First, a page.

By: Maralee McKee
Valentine’s Day: the most romantic, lovey-dovey, glorious day of affection, gifts, and expressions of love of the year. Or it’s a day you wish you could sleep through so you don’t have to look at even one gushing, bouquet-carrying, heart-shaped-chocolate-eating, drunk-on-love person.
I’ve been on both sides of the Valentine’s Day love fest, and on both sides feelings are deep and emotions are high.
There’s a problem with the way we celebrate Valentine’s Day. It should never hurt, because it should never be an either-or day.
Valentine’s Day should be a day when no one feels left out.
That’s because everyone is loved by someone, and that someone (or lots of someones) should express it!
It doesn’t need to be extravagant.
It does need to be authentic and kindly expressed.
The day would be sweeter if there were less stress about gifts, dinners, and flowers. And more connecting through smiles, compliments, and kind words; all three of which can linger in the person’s heart forever and cost, like most of the best things, not a penny.
Here are the five manners of Valentine’s Day that will help you make the day special for others regardless of their romantic status.
While I’m all for romance, love rises far above it, in a big way.
The Five Manners Of Valentine’s Day Everyone Should Know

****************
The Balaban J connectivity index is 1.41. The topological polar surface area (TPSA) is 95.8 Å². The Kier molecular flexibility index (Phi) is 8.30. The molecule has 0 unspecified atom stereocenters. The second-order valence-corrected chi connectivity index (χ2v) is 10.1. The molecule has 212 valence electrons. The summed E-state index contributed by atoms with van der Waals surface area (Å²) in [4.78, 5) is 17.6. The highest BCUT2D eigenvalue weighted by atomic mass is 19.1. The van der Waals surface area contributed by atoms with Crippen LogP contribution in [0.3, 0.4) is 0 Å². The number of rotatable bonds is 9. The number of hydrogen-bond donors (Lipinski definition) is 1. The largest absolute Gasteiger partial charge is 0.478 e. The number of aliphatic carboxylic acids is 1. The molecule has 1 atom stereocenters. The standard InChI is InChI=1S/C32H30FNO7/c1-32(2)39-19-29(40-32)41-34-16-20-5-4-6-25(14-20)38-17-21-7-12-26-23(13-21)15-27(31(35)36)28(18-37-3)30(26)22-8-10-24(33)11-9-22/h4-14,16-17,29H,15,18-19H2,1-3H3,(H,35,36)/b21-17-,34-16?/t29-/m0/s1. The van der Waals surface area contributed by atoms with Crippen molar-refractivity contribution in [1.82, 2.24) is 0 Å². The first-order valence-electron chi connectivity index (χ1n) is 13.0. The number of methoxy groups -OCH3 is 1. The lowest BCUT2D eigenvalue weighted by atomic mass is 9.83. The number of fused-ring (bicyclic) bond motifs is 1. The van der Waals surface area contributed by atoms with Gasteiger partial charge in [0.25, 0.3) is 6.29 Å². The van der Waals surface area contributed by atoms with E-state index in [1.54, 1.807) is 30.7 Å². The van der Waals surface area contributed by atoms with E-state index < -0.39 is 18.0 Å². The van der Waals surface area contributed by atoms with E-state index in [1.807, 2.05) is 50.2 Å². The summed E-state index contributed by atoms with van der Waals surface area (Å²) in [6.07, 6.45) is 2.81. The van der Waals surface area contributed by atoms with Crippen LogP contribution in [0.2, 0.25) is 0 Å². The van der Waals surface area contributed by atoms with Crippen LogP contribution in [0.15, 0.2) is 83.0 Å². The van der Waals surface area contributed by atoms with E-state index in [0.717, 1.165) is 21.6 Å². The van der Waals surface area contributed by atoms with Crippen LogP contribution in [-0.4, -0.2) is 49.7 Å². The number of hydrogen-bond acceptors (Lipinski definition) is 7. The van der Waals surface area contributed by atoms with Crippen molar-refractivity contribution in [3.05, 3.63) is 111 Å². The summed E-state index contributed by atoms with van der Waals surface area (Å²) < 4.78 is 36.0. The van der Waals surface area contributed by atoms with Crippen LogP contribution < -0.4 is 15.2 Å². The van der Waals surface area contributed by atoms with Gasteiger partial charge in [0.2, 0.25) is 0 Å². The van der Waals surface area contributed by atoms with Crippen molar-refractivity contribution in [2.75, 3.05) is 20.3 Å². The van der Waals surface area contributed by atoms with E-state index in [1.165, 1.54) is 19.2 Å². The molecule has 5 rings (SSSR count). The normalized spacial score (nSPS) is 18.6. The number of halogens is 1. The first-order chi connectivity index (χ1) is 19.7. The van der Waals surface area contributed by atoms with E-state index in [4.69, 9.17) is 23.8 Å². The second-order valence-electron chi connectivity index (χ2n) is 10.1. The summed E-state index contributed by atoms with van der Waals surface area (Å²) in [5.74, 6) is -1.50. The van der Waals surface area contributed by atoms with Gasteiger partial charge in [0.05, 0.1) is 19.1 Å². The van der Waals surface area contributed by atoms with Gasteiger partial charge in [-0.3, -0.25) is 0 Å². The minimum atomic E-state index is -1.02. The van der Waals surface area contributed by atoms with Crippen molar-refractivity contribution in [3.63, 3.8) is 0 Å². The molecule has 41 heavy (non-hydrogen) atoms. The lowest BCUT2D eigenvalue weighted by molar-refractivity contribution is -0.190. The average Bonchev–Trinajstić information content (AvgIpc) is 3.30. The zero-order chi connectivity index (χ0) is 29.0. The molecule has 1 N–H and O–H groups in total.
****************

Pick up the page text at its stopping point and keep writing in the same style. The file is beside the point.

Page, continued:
1. The Spirit of the Day
While Valentine’s Day does hold a special place for lovers, it’s meant for everyone. It’s not just a day for passion. It’s a day to lift others out of the cold drab of February and warm them with a dash or more of your kindness and attention.
It’s a day to say to them, “My life is sweeter because you’re in it.”
You, of course, will show your fondness and thankfulness for different people in different ways (let’s hope!), but your friends, relatives, pastor, coworkers, neighbors, teachers, favorite barista, hairdresser, the lady or man you pass in the aisle at Target who looks sad, and anyone else who comes to your mind, are perfect people to be your Valentines.
If we all got out a piece of paper and listed the people we’d like to thank, and then this week (it doesn’t have to be on February 14 only) actually thanked them with our words and a small remembrance (a card, a single flower tied with a small bow, a few chocolate kisses wrapped in burlap and tied with gingham, or one of about a million other things you can find by doing a simple Pinterest search), not so many would feel like there wasn’t any love baked, sliced, and served just for them.
Grace Note: Remember those boxes of 24 Valentine’s Day cards children often exchange as part of their Valentine’s Day parties at school? I don’t know any forty-year-olds who wouldn’t smile like they were nine years old if they found one of those cards and a box of animal crackers on their front step or office desk. (You know those sweet cookies of childhood. They look like a circus train car and have a little string on the box for carrying.)
2. The Flowers
The florist would love it if you plunked down $200 for an over-the-top arrangement of long-stem roses. However, unless this has been the norm since the start of your relationship, you can have a great Valentine’s Day without the flowers. If you are buying some, here are a few things you’ll want to know.
~Roses are generally reserved for romantic love. If you’re giving a flower (or a bouquet) to a friend, use a different type of flower or a mix of roses with other flowers.